Stuff we needn't worry about in the next decade

Nick Gillespie has a trenchant op-ed in the Wall Street Journal that reviews many of the false alarms of the last decade while previewing some other problems that will be blown all out of proportion in the next 10 years.

"Peak oil," for instance:

You don't have to be a global-warming alarmist to wonder just when the world's oil reserves are finally going to dry up and drive the price of oil through the roof, thereby ushering in a glorious age of energy created by hamsters on exercise wheels or some other renewable source. Conservatives who are into energy independence (such as former Gov. Sarah Palin) are also rooting for "peak oil," the moment at which oil reserves go into irreversible decline, as it means that increasing domestic production will become politically possible.The funny thing is, peak oil has been predicted with regularity for decades now and something always gets in the way: new reserves are discovered, prices collapse due to economic slowdowns, new technologies extract more fuel from less supply. Look for a new peak-oil panic the moment the world economy unambiguously recovers and demand rises. And after gas prices climb up to $4 a gallon before dropping again to $2.50.

Huge new fields have been discovered  offshore near Brazil and Cuba while the estimate of US reserves keeps rising. There is no doubt that demand will continue to rise substantially over the next decade. The problem for the alarmists is that there is no evidence - yet - that we are not finding new supplies fast enough to satisfy that new demand. Until that gap between supply and demand comes about, oil will continue its price volatility but stop short of proving we are at "peak oil."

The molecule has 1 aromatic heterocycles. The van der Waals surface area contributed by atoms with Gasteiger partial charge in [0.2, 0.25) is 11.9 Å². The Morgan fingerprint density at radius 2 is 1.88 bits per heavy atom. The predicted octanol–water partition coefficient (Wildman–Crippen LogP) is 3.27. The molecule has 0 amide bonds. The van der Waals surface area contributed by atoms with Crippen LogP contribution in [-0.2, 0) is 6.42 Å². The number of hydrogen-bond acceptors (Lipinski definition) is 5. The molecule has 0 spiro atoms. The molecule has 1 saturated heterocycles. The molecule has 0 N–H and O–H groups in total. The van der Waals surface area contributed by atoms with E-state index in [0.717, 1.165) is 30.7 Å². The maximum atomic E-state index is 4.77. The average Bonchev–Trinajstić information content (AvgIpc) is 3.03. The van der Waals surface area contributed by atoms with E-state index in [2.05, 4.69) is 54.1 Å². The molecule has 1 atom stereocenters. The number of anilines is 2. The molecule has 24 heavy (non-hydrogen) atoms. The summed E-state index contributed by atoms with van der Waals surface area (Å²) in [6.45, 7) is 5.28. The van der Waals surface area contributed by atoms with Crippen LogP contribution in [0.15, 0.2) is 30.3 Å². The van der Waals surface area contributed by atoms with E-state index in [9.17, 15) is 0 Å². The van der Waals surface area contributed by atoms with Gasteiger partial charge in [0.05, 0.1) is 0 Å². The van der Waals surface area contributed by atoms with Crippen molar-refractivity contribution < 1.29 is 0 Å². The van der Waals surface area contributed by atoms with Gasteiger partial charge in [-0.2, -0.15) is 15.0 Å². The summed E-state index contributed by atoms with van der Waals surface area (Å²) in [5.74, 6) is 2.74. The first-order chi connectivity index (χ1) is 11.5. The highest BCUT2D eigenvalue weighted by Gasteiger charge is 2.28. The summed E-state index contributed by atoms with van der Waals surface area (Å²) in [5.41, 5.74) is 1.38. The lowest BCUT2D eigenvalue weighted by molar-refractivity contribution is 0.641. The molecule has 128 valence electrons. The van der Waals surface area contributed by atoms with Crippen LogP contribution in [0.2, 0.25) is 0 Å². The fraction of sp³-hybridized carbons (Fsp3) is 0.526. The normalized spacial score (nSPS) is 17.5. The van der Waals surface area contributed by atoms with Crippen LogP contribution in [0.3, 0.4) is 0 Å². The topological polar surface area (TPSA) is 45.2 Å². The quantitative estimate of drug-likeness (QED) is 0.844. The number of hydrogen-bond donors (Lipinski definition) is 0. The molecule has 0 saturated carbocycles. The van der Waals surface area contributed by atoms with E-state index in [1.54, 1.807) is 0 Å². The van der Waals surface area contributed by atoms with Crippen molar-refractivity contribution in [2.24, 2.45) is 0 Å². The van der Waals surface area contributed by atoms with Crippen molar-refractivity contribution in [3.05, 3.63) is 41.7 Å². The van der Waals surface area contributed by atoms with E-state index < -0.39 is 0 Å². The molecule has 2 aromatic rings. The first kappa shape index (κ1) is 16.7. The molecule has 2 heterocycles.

Read the rest of Nick's entertaining piece for some other problems we needn't worry about.



Nick Gillespie has a trenchant op-ed in the Wall Street Journal that reviews many of the false alarms of the last decade while previewing some other problems that will be blown all out of proportion in the next 10 years.

"Peak oil," for instance:

You don't have to be a global-warming alarmist to wonder just when the world's oil reserves are finally going to dry up and drive the price of oil through the roof, thereby ushering in a glorious age of energy created by hamsters on exercise wheels or some other renewable source. Conservatives who are into energy independence (such as former Gov. Sarah Palin) are also rooting for "peak oil," the moment at which oil reserves go into irreversible decline, as it means that increasing domestic production will become politically possible.

The funny thing is, peak oil has been predicted with regularity for decades now and something always gets in the way: new reserves are discovered, prices collapse due to economic slowdowns, new technologies extract more fuel from less supply. Look for a new peak-oil panic the moment the world economy unambiguously recovers and demand rises. And after gas prices climb up to $4 a gallon before dropping again to $2.50.

Huge new fields have been discovered  offshore near Brazil and Cuba while the estimate of US reserves keeps rising. There is no doubt that demand will continue to rise substantially over the next decade. The problem for the alarmists is that there is no evidence - yet - that we are not finding new supplies fast enough to satisfy that new demand. Until that gap between supply and demand comes about, oil will continue its price volatility but stop short of proving we are at "peak oil."

Read the rest of Nick's entertaining piece for some other problems we needn't worry about.



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